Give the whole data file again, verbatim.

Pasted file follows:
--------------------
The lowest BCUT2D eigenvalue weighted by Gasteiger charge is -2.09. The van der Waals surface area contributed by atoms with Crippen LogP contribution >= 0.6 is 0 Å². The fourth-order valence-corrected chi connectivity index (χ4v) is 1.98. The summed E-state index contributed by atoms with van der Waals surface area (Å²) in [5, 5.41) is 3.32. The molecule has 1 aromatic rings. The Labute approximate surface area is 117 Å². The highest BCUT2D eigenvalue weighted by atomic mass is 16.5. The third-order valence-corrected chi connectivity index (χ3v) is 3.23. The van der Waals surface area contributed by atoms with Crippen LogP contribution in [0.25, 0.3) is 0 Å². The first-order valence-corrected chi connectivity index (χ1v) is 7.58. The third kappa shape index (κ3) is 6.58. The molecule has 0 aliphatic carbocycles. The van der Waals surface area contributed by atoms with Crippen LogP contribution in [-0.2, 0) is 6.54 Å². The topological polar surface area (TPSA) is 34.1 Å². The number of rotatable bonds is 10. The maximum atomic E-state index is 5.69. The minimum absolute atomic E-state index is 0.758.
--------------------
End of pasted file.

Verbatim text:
The lowest BCUT2D eigenvalue weighted by Gasteiger charge is -2.09. The van der Waals surface area contributed by atoms with Crippen LogP contribution >= 0.6 is 0 Å². The fourth-order valence-corrected chi connectivity index (χ4v) is 1.98. The summed E-state index contributed by atoms with van der Waals surface area (Å²) in [5, 5.41) is 3.32. The molecule has 1 aromatic rings. The Labute approximate surface area is 117 Å². The highest BCUT2D eigenvalue weighted by atomic mass is 16.5. The third-order valence-corrected chi connectivity index (χ3v) is 3.23. The van der Waals surface area contributed by atoms with Crippen LogP contribution in [0.25, 0.3) is 0 Å². The first-order valence-corrected chi connectivity index (χ1v) is 7.58. The third kappa shape index (κ3) is 6.58. The molecule has 0 aliphatic carbocycles. The van der Waals surface area contributed by atoms with Crippen LogP contribution in [-0.2, 0) is 6.54 Å². The topological polar surface area (TPSA) is 34.1 Å². The number of rotatable bonds is 10. The maximum atomic E-state index is 5.69. The minimum absolute atomic E-state index is 0.758.